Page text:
In a recent interview with me, Jamie Wyeth talked about painting as a struggle that, for him, is “not particularly enjoyable” until, after so much work, “that certain moment when it comes alive.”
This might sound a bit odd in light of Wyeth’s facility and incredible chops, but it seems reasonable enough considering his work is representational and tends to feature animals and/or people.
Yet I think Wyeth was talking about something much more fundamental than canny depictions of living creatures — the fleeting “thing” of alchemical, spiritual or even Faustian potential that has made painting the virtual religion of so many artists and art lovers over centuries.
The understanding of this “thing” exploded with the birth of abstraction, which first appeared in our culture with spiritual explanations.
Many of the earliest abstract painters were deeply mystical (Kandinsky, Mondrian, Malevich, Delaunay, Kupka, etc.), and the fact that abstraction erupted rather simultaneously throughout Europe makes it seem more about the zeitgeist than any individual discovery or invention.
If you’re not exactly sure what I mean by this “thing,” go see Harry Nadler’s paintings at Elizabeth Moss Gallery.
While it usually takes a little while to get a feel for what is going on in abstract paintings, every once in a while they hit you with all the subtlety of a speeding train — which is what happened to me when I stepped into the gallery and found myself facing “Sea Rhythm 4” (1977).
The piece is a 60-inch square canvas hung like a diamond that pulses with swimming blue and gray forms echoing the geometry of the format deeper and deeper into the middle of the canvas.
It’s a phenomenal painting in formal terms: the tones and handling of the paint, the interweaving of the wave-like forms into the geometrical lattices, the relation of detail to the whole, the tiny pencil marks that insist on a diagonal logic, are all beautifully handled.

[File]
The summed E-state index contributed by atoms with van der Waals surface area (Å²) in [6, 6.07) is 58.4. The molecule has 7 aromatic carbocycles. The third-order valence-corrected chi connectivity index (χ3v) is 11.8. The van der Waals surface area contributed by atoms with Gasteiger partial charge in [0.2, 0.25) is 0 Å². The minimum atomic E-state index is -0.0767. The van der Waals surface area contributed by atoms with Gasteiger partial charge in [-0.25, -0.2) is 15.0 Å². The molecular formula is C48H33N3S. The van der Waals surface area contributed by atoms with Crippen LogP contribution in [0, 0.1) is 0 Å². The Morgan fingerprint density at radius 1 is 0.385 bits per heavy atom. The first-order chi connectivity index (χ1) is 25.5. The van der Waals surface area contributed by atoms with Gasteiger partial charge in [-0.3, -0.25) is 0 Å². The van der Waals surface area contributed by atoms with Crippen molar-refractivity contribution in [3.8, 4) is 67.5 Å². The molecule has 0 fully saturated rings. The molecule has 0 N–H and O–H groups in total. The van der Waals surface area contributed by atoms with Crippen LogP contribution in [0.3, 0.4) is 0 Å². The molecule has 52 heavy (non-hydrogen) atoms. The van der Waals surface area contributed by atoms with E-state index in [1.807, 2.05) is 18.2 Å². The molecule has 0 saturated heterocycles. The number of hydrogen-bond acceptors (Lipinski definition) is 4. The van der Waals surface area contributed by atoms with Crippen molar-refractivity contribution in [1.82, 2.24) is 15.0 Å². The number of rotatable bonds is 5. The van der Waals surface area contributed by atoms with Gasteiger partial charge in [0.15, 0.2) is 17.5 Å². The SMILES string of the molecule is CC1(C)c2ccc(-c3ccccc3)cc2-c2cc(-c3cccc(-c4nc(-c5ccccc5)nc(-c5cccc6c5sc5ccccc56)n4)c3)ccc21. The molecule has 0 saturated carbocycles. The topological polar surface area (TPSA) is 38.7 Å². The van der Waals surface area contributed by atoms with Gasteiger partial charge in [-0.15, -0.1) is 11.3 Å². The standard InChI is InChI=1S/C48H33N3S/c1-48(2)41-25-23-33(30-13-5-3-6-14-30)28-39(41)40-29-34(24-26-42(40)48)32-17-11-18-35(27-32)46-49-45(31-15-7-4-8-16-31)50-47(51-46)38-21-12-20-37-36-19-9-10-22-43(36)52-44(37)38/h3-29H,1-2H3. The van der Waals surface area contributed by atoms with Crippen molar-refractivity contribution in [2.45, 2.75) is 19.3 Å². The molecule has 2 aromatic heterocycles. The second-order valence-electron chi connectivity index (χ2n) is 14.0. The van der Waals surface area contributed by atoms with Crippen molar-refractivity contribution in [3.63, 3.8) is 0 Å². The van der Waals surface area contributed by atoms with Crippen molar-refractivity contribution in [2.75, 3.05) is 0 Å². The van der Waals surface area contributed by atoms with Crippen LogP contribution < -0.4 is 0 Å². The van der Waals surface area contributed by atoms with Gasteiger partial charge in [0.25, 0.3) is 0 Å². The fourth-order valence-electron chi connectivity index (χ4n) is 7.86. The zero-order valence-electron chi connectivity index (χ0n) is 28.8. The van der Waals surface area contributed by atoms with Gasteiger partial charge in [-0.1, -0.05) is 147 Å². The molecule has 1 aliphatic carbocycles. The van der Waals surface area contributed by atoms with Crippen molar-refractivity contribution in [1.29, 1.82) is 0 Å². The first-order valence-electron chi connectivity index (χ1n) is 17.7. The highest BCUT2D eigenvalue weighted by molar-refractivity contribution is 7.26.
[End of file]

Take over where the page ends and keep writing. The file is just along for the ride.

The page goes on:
But “Sea Rhythm 4” quivers with something palpable and undeniable — that “thing.”
The power of art (just like religion) is often the ability to conjure the ineffable. We tend to think of this power — the numinous — as spiritual or religious, but experiencing it doesn’t require any kind of faith whatsoever, which is probably why the church historically sought to maintain absolute control over art and music and the way we have talked about them for centuries.
I don’t think it’s a coincidence abstraction appeared as ecclesiastical cultural hegemony waned.
While it’s painful to see so many powerful Nadler paintings crammed into such a small gallery, it makes you appreciate their strength. Nadler might deserve more (and more vaunted) space, but I commend Moss for bringing this work to Maine.
Most of Nadler’s paintings in the show follow a strong linear and geometrical logic. They also proudly announce their reverence for Mondrian, Matisse, Cezanne and many other great modern painters.
Some are extremely elegant and subtle, such as the minimally horizontal graphite lines on the large white “Amagansett #2” (1974). Others, such as “Inscape #8” (1979), feature labyrinthian complexity with jaunty, cubist overtones.
The most substantial group of works, however, relies on the golden ratio and golden rectangles. These works start with a Euclidian framework and take off step by diagonal step on their own geometrical narratives as though drawn by some process of folding in on themselves.
Yet Nadler mirrors the seemingly arbitrary linear narratives across a diagonal axis so they attain a subtle symmetry that is easy to miss despite his reinforcing the bilateral symmetry with bold, Matisse-like colors.
While nothing in the show can match the elegance of the gorgeously striated “Night Window #5” (1974) with its mysteriously roiling interior square, my favorite painting in the show is the very large (72 by 84 inches) “White Series #5” (1972). In this piece, Nadler presents a grid of 42 square cells with biomorphic forms barely visible in four shades of white.
The forms look like details of female figures from Matisse cutouts, especially with their stencil-like edges among the layers of paint. It is a quiet and deliciously calming painting.
I am not sure what to make of Lori Ingraham’s mixed-media leaf paintings in Moss’ front gallery. Up close, you can see the effort, skill and technique that go into them, but from any distance they start to look like bunches of leaves stuck to canvases — which is what they are.
One alone in a home might be gorgeous, but altogether they have too much of a factory effect. And it probably doesn’t help Ingraham to have been paired with a heavy hitter like Nadler.
Nadler’s work is brilliant, intense, self-aware and deeply in love with the culture of painting. (In fact, he once had several paintings celebrating Ingres in a show at the Louvre).
But above all, it’s got that “thing.”
Freelance writer Daniel Kany is an art historian who lives in Cumberland. He can be contacted at: